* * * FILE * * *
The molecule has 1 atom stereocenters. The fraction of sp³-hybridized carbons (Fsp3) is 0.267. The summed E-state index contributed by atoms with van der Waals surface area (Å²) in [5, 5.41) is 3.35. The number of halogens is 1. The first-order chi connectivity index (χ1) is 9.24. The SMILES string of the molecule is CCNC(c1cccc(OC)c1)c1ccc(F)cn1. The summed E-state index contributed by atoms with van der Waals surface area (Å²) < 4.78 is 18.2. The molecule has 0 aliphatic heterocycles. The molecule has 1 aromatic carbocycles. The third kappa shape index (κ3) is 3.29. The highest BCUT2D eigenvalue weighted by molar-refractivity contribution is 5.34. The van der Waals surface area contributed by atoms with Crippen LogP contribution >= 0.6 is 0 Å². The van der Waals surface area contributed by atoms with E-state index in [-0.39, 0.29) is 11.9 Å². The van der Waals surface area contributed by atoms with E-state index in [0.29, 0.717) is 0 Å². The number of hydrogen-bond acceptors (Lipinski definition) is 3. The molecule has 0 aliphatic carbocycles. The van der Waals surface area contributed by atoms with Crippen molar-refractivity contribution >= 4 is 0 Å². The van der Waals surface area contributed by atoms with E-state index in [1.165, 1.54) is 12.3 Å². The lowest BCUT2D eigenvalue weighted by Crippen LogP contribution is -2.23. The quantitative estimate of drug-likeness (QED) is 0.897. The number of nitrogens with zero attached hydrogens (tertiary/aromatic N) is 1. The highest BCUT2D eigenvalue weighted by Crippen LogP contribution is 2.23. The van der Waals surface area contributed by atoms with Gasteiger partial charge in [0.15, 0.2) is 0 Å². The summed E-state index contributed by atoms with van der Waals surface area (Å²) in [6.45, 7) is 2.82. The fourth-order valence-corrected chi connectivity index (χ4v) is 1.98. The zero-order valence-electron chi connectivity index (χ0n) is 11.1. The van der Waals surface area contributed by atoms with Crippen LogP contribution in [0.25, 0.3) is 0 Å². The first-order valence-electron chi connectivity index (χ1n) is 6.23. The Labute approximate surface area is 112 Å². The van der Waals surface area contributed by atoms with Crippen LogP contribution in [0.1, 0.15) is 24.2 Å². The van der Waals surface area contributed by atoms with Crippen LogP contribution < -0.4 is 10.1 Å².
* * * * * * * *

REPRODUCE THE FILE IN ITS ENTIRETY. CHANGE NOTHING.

The molecule has 1 atom stereocenters. The fraction of sp³-hybridized carbons (Fsp3) is 0.267. The summed E-state index contributed by atoms with van der Waals surface area (Å²) in [5, 5.41) is 3.35. The number of halogens is 1. The first-order chi connectivity index (χ1) is 9.24. The SMILES string of the molecule is CCNC(c1cccc(OC)c1)c1ccc(F)cn1. The summed E-state index contributed by atoms with van der Waals surface area (Å²) < 4.78 is 18.2. The molecule has 0 aliphatic heterocycles. The molecule has 1 aromatic carbocycles. The third kappa shape index (κ3) is 3.29. The highest BCUT2D eigenvalue weighted by molar-refractivity contribution is 5.34. The van der Waals surface area contributed by atoms with Crippen LogP contribution >= 0.6 is 0 Å². The van der Waals surface area contributed by atoms with E-state index in [-0.39, 0.29) is 11.9 Å². The van der Waals surface area contributed by atoms with E-state index in [0.29, 0.717) is 0 Å². The number of hydrogen-bond acceptors (Lipinski definition) is 3. The molecule has 0 aliphatic carbocycles. The van der Waals surface area contributed by atoms with Crippen molar-refractivity contribution >= 4 is 0 Å². The van der Waals surface area contributed by atoms with E-state index in [1.165, 1.54) is 12.3 Å². The lowest BCUT2D eigenvalue weighted by Crippen LogP contribution is -2.23. The quantitative estimate of drug-likeness (QED) is 0.897. The number of nitrogens with zero attached hydrogens (tertiary/aromatic N) is 1. The highest BCUT2D eigenvalue weighted by Crippen LogP contribution is 2.23. The van der Waals surface area contributed by atoms with Gasteiger partial charge in [0.15, 0.2) is 0 Å². The summed E-state index contributed by atoms with van der Waals surface area (Å²) in [6.45, 7) is 2.82. The fourth-order valence-corrected chi connectivity index (χ4v) is 1.98. The zero-order valence-electron chi connectivity index (χ0n) is 11.1. The van der Waals surface area contributed by atoms with Crippen LogP contribution in [0.25, 0.3) is 0 Å². The first-order valence-electron chi connectivity index (χ1n) is 6.23. The Labute approximate surface area is 112 Å². The van der Waals surface area contributed by atoms with Crippen LogP contribution in [0.1, 0.15) is 24.2 Å². The van der Waals surface area contributed by atoms with Crippen LogP contribution < -0.4 is 10.1 Å².